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Technique Development Advice: Ask Greg
Greg Everett  |  Ask Greg  |  May 17 2012

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Technique Development Advice: Ask Greg, Greg Everett,
Dan Asks: I’m learning lifts for the first time after 20 years of martial arts, and PTing. My approach at the moment is technique, technique, technique – then when I feel I need the weight to progress the technique to add load so that the load is demanded by my technique progress. Eventually I guess my load will start demanding technique if you know what I mean...

Also I’m following the one way I’ve been taught for a while – then later when nailed – I intend to look around for other ways to improve it – especially for given athletic pursuits

A) do you think this is sound

b) what are the top tips for someone starting out who is dedicated to achieving excellence?


Greg Says: Sounds good to me. It’s definitely easier to master a skill if you’re consistent with your approach. If you spend too much time on the internet reading about different ways to do the same thing, you generally end up spinning your wheels rather than making progress. You can always fine tune things later if you decide it’s necessary.

You do need some amount of weight to completely develop technique. It’s a good idea to stay very light for a while to develop consistency with the basic positions and movements, but the lifts can’t really be performed entirely properly with an empty bar. Graduate your loading conservatively, always making technique a priority, and accumulate a huge volume of accurate practice. This foundation will mitigate the negative effects of poorly performed reps by keeping them a very small percentage of your total training volume.

At any given time, you’ll have a good idea of what kind of weights you can manage well. For example, you may find that you can snatch 70kg all day long perfectly, but when you try to snatch 75kg, your movement falls apart. You can build up the volume at 70kg, i.e. do more doubles, then triples, more sets, etc., doing some singles at 75kg whenever you’re feeling good. As your consistency with those 75kg attempts improves, begin moving your numbers up toward that, starting with more singles at 75kg and reducing the volume at 70kg, then gradually working on regularly making doubles and triples at 75kg.

This doesn’t mean you never snatch above 75kg—it just means you keep those heavier attempts relatively infrequent and continue to ensure that they represent a smaller portion of your snatch volume than the quality reps. Make your weight increases very small—you can jump as little as 1-2 kg at a time—when attempting heavier lifts. This helps maintain technical consistency, largely by preventing changes in movement due to the fear or doubtfulness that often accompany the feeling of a significantly heavier weight.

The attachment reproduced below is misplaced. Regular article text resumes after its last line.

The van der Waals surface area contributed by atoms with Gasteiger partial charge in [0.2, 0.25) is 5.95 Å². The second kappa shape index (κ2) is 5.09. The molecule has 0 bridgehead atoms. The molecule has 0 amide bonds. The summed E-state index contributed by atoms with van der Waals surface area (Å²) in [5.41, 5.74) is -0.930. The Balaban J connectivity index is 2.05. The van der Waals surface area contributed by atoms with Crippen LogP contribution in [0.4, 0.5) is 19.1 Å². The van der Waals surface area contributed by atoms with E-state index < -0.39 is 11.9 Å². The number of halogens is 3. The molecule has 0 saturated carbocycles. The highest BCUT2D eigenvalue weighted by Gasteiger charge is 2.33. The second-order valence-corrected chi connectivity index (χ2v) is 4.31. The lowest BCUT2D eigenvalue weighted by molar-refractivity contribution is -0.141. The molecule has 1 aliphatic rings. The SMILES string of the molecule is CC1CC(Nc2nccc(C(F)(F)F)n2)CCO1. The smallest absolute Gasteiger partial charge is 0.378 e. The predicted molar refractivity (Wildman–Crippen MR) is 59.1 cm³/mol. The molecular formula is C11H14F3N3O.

You do need to attempt heavier weights from time to time, both as a way to measure progress and to train your body to perform the movement with that greater resistance. Doing more reps and volume at lighter weights can be a great foundation, but it can’t replace heavy lifting entirely.
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Greg Everett is the owner of Catalyst Athletics, head coach of the national-medalist Catalyst Athletics weightlifting team, publisher of The Performance Menu, author of the books Olympic Weightlifting: A Complete Guide for Athletes & Coaches and Olympic Weightlifting for Sports, and director/writer/producer/editor/everything of the documentary American Weightlifting. Follow him on Facebook here and and sign up for his free newsletter here.
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The Coach's Strength Training Playbook
The Coach's Strength Training Playbook
Weightlifting Programming: A Winning Coach's Guide
Weightlifting Programming: A Winning Coach's Guide
Cooking for Health & Performance Volume 1 [E-Book]
Cooking for Health & Performance Volume 1 [E-Book]
Olympic Weightlifting for Sports
Olympic Weightlifting for Sports

2 Comments
Coops 1 | 2012-05-21
What about the other side of the coin? Max out with whatever you can, whenever you can but often as possible. Sure, the technique will not be perfect but it will teach you to handle your maximum weight and will teach you the mental side of weightlifting too. I feel that this approach, when used responsibly for the more mature athlete, could offer greater progress as the technique will come as the total number of reps increases but also that the technique tweaks that are kept are the ones that offer the lifter to lift more weight for their specific level of mastery.
Greg Everett 2 | 2012-05-21
Coops - I disagree with the idea that technique will come w reps. The only technique that will come is the one that's practiced. If taking lifts to max forces the lifter to lift differently from what is ideal, this is what his lift technique will evolve into. You can see this happen even in short training cycles w this kind of training, even w relatively experienced athletes. And your maximum weight will not be what it could, so learning to handle it isn't as good as it sounds. That doesn't mean I don't think that approach can never be a good one, but this question is about developing technique in a new lifter - not training an experienced lifter. Even Ivan Abadjiev himself has said the bulgarian program is not appropriate for beginners.
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